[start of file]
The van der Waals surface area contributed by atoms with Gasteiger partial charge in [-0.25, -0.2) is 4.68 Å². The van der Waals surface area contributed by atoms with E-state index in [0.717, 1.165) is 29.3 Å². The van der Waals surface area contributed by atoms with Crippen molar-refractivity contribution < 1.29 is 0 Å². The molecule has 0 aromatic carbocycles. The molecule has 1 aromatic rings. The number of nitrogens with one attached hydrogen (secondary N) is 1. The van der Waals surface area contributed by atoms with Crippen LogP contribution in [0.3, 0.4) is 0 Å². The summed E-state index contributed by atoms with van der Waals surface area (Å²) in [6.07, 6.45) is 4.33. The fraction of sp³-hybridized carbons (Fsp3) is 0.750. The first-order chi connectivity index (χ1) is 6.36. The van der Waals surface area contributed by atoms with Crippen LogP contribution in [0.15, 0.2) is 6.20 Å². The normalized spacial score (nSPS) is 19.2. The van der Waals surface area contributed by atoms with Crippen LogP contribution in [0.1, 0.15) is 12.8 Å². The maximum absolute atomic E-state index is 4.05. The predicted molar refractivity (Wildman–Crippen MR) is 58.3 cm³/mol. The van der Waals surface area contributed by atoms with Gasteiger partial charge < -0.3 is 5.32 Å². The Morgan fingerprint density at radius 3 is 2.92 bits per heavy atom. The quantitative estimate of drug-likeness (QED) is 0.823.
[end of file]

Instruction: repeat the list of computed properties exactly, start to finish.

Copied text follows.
The van der Waals surface area contributed by atoms with Gasteiger partial charge in [-0.25, -0.2) is 4.68 Å². The van der Waals surface area contributed by atoms with E-state index in [0.717, 1.165) is 29.3 Å². The van der Waals surface area contributed by atoms with Crippen molar-refractivity contribution < 1.29 is 0 Å². The molecule has 0 aromatic carbocycles. The molecule has 1 aromatic rings. The number of nitrogens with one attached hydrogen (secondary N) is 1. The van der Waals surface area contributed by atoms with Crippen LogP contribution in [0.3, 0.4) is 0 Å². The summed E-state index contributed by atoms with van der Waals surface area (Å²) in [6.07, 6.45) is 4.33. The fraction of sp³-hybridized carbons (Fsp3) is 0.750. The first-order chi connectivity index (χ1) is 6.36. The van der Waals surface area contributed by atoms with Crippen LogP contribution in [0.15, 0.2) is 6.20 Å². The normalized spacial score (nSPS) is 19.2. The van der Waals surface area contributed by atoms with Crippen LogP contribution in [0.1, 0.15) is 12.8 Å². The maximum absolute atomic E-state index is 4.05. The predicted molar refractivity (Wildman–Crippen MR) is 58.3 cm³/mol. The van der Waals surface area contributed by atoms with Gasteiger partial charge < -0.3 is 5.32 Å². The Morgan fingerprint density at radius 3 is 2.92 bits per heavy atom. The quantitative estimate of drug-likeness (QED) is 0.823.